Sharing pronouns is a basic practice. I became increasingly used to sharing pronouns as an undergrad and especially in queer spaces, but there is a notable absence of pronoun-sharing in my current institution and department. It is both easy (for cis folks) to forget and easy to comply with institutional norms, so I appreciated the organizers’ commitment to listing pronouns both on our nametags and during in-person introductions.
We used microphones for everything.
And being able to hear was pleasantly surprising. From quiet speakers to audience members asking questions on the other side of the room, I could hear everything. This sounds silly, but when I’ve attended previous events in this space – the Social Science Research Commons – I’ve grown accustomed to not hearing. I realized that I enter talks in most large rooms expecting that I won’t be able to hear all the questions asked. Wild.
But so far I’ve framed microphone use as beneficial for me, and by extension, beneficial for all. While this is true, we should also use microphones with acknowledgement that some people have hearing impairments and it is necessary and ethical to accommodate them.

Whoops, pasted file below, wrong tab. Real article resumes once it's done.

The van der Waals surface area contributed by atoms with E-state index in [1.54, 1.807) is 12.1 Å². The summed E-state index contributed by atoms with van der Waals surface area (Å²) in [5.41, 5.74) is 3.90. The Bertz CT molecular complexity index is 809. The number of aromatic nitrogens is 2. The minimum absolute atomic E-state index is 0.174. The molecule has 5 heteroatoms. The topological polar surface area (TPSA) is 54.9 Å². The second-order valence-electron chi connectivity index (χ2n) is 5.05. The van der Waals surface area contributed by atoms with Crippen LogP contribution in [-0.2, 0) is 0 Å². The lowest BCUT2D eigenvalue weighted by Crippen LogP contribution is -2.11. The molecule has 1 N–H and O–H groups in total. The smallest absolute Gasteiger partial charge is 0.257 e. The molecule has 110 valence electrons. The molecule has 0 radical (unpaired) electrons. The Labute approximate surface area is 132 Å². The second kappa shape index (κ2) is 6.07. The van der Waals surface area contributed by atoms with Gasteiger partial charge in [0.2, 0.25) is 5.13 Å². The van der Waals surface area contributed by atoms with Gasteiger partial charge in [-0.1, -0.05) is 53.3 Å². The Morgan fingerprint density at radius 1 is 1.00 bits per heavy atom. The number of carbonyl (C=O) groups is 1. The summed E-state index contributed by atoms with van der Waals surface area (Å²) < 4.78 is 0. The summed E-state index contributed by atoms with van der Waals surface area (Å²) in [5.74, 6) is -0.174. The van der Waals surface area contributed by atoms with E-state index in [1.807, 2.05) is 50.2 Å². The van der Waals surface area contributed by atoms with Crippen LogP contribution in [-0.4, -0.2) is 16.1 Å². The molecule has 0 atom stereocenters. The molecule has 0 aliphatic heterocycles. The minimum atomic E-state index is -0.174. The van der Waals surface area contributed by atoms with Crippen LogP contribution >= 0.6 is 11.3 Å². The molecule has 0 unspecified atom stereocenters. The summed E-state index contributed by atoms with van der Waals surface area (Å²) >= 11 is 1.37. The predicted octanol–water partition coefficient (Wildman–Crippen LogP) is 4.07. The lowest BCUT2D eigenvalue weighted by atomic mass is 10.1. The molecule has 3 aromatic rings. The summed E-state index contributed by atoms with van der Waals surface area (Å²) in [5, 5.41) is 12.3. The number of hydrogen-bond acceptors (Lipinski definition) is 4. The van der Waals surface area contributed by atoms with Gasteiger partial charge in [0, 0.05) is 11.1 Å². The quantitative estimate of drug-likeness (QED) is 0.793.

First, we acknowledged the indigenous peoples upon whose stolen lands we were standing and upon which this university was built. Language in this acknowledgement, a land statement, include acknowledgement of these peoples as the past, present, and future caretakers of this land. I’ve seen this practice adopted a little more frequently at IU events, however, there’s a danger in simply reciting a statement and calling it good. I wonder about how to maintain the significance of this acknowledgement as we hear it more often and begin to ritualize it.
We also acknowledged the legacy of scholars, particularly queer women scholars of color, who have come before, and have inspired this conference. Organizers displayed some of their images on a PowerPoint slide, giving them both auditory and visual space at our conference.
Beyond learning more about how to hold a radically inclusive event, I want to highlight personal takeaways paired with a consideration of “so what?” or “what now?” Articulating what I learned is one thing – it helps cement those experiences and knowledges in my mind. Explaining to others is a step further; it’s the idea of how teaching a subject helps you understand it better. But I’m working on not only absorbing but thinking through how to apply what I’ve learned, especially from spaces outside of the mainstream (or on the margins).